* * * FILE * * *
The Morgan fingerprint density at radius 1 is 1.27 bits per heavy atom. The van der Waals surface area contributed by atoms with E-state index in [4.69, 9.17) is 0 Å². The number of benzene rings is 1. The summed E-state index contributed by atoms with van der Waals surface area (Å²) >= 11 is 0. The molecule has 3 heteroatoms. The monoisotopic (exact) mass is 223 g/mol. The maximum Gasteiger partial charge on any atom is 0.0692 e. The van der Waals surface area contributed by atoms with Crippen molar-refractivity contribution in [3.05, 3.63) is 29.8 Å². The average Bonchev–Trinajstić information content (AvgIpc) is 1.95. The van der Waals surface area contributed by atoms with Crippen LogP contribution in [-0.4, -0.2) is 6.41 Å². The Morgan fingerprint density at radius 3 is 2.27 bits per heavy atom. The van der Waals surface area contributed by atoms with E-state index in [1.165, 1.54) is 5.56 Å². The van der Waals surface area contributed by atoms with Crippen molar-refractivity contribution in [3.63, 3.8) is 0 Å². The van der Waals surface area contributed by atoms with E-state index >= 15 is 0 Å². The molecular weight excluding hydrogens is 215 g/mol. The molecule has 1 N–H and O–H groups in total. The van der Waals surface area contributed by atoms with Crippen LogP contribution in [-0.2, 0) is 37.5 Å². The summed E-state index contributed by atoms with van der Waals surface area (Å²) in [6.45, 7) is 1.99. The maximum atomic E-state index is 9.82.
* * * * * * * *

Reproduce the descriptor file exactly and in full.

The Morgan fingerprint density at radius 1 is 1.27 bits per heavy atom. The van der Waals surface area contributed by atoms with E-state index in [4.69, 9.17) is 0 Å². The number of benzene rings is 1. The summed E-state index contributed by atoms with van der Waals surface area (Å²) >= 11 is 0. The molecule has 3 heteroatoms. The monoisotopic (exact) mass is 223 g/mol. The maximum Gasteiger partial charge on any atom is 0.0692 e. The van der Waals surface area contributed by atoms with Crippen molar-refractivity contribution in [3.05, 3.63) is 29.8 Å². The average Bonchev–Trinajstić information content (AvgIpc) is 1.95. The van der Waals surface area contributed by atoms with Crippen LogP contribution in [-0.4, -0.2) is 6.41 Å². The Morgan fingerprint density at radius 3 is 2.27 bits per heavy atom. The van der Waals surface area contributed by atoms with E-state index in [1.165, 1.54) is 5.56 Å². The van der Waals surface area contributed by atoms with Crippen molar-refractivity contribution in [3.63, 3.8) is 0 Å². The van der Waals surface area contributed by atoms with E-state index >= 15 is 0 Å². The molecular weight excluding hydrogens is 215 g/mol. The molecule has 1 N–H and O–H groups in total. The van der Waals surface area contributed by atoms with Crippen LogP contribution in [-0.2, 0) is 37.5 Å². The summed E-state index contributed by atoms with van der Waals surface area (Å²) in [6.45, 7) is 1.99. The maximum atomic E-state index is 9.82.